CO safety message
John Gignac has spent the last 10 years promoting carbon monoxide safety.
“There are times when I get a little down, a little tired but then I remember why I’m doing this,” said the retired Brantford firefighter. “It’s about Laurie and her family – the lives lost – and it’s about all the lives we’ve saved since then.
“I get letters from people thanking me for what we’ve done and it’s gratifying to know that we’re making a difference.
Gignac is the uncle of Laurie Hawkins, who, along with her husband, Richard, and their two children, Cassandra, 14 and Jordan, 10, died of carbon monoxide poisoning in their Woodstock home in late 2008. And, as Carbon Monoxide Safety Week got underway on Nov. 1, Gignac took a moment to reflect on the past decade.
“I think Laurie would be proud of what we’ve accomplished,” he said.
“She was an OPP officer who was always promoting children’s safety and both she and Richard were heavily involved in their community beyond their work.
“I always kind of felt that when she passed, she tapped me on the shoulder and said it was up to me to make people aware of the dangers of carbon monoxide.”
Carbon monoxide, or CO, is often called the “silent killer” because it is odourless, tasteless and colourless. It is produced by the incomplete combustion of fossil fuels, including gasoline, oil, natural gas, propane and wood.
Dangerous amounts of carbon monoxide can accumulate when fuel doesn’t burn properly in an appliance due to poor installation and maintenance, equipment failure or damage. People affected by carbon monoxide poisoning start feeling nauseous, get headaches, burning eyes, and start to feel drowsy and confused.
The Hawkins family died when a clogged chimney vent caused carbon monoxide from their gas fireplace to seep back into their home
Following the tragedy, Gignac and other family members dedicated themselves to educating others about carbon monoxide and urged municipalities across Ontario to adopt bylaws requiring homes to have CO alarms.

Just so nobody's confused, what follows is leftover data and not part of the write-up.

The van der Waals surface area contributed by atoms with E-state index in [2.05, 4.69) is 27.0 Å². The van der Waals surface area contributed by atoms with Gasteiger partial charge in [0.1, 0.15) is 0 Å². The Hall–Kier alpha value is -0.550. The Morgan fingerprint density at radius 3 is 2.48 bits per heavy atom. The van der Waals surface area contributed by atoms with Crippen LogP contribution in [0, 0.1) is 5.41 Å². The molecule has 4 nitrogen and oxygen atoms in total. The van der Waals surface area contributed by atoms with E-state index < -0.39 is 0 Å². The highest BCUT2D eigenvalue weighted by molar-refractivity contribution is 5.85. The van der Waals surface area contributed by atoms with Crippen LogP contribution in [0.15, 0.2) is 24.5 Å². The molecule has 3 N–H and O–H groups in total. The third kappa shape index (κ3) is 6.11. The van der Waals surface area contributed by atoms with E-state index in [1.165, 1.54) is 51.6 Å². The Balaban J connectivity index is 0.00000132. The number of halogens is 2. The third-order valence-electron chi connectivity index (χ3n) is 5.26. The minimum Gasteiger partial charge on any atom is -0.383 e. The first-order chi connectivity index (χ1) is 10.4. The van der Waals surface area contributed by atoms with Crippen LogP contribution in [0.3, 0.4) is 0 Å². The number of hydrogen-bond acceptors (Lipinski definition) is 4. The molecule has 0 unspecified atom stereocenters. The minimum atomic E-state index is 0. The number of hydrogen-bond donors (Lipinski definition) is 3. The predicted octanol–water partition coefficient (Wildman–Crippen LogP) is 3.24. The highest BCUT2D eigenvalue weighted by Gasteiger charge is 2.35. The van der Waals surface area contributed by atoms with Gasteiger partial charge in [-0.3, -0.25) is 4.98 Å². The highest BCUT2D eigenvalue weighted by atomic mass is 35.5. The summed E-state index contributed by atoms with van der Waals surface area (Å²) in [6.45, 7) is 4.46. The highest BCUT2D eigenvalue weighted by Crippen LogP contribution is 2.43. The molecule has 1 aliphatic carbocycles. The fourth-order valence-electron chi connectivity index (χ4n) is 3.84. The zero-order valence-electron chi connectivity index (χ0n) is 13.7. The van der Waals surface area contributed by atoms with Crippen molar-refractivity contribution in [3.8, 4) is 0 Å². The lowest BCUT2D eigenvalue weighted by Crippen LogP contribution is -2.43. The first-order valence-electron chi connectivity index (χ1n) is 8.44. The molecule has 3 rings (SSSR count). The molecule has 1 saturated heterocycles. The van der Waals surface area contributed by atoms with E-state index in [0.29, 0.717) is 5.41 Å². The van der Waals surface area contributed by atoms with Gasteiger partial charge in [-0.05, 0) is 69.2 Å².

Gignac also founded the HawkinsGignac Foundation for CO Education.
“We’ve distributed more than 10,000 CO alarms, 6,000 in Ontario and something like 4,000 across Canada,” Gignac said. “We have a website, we’ve done a lot of public service announcements and I get called on to talk about CO safety all the time.
“One of the biggest things we did was reach out to seniors who are still living in their own homes to make sure they understood the dangers and had CO alarms.”
The foundation’s website is www. endthesilence.ca and money to support its work is raised through donations and an annual golf tournament. The foundation receives support from a variety of sources, including the OPP.
“It’s all about education,” Gignac said. “We have a lot of information on our website and we’ve done a lot of speaking and trying to get through to adults.
“Our new emphasis will be on children to make sure they understand the dangers.”
One of the foundation’s biggest successes was getting the HawkinsGignac Act passed by the Ontario legislature in 2013. The act, which came into effect in October 2014, makes it mandatory for all homes in the province to have carbon monoxide alarms.
Gignac was in the legislature when the Hawkins- Gignac Act became law and he returned to Queen’s Park last Thursday to help kick off CO awareness week, which runs until this Wednesday.
“Like I said, it’s all about education and saving lives,” said Gignac. “And we want to make sure we get our message out as often as possible.”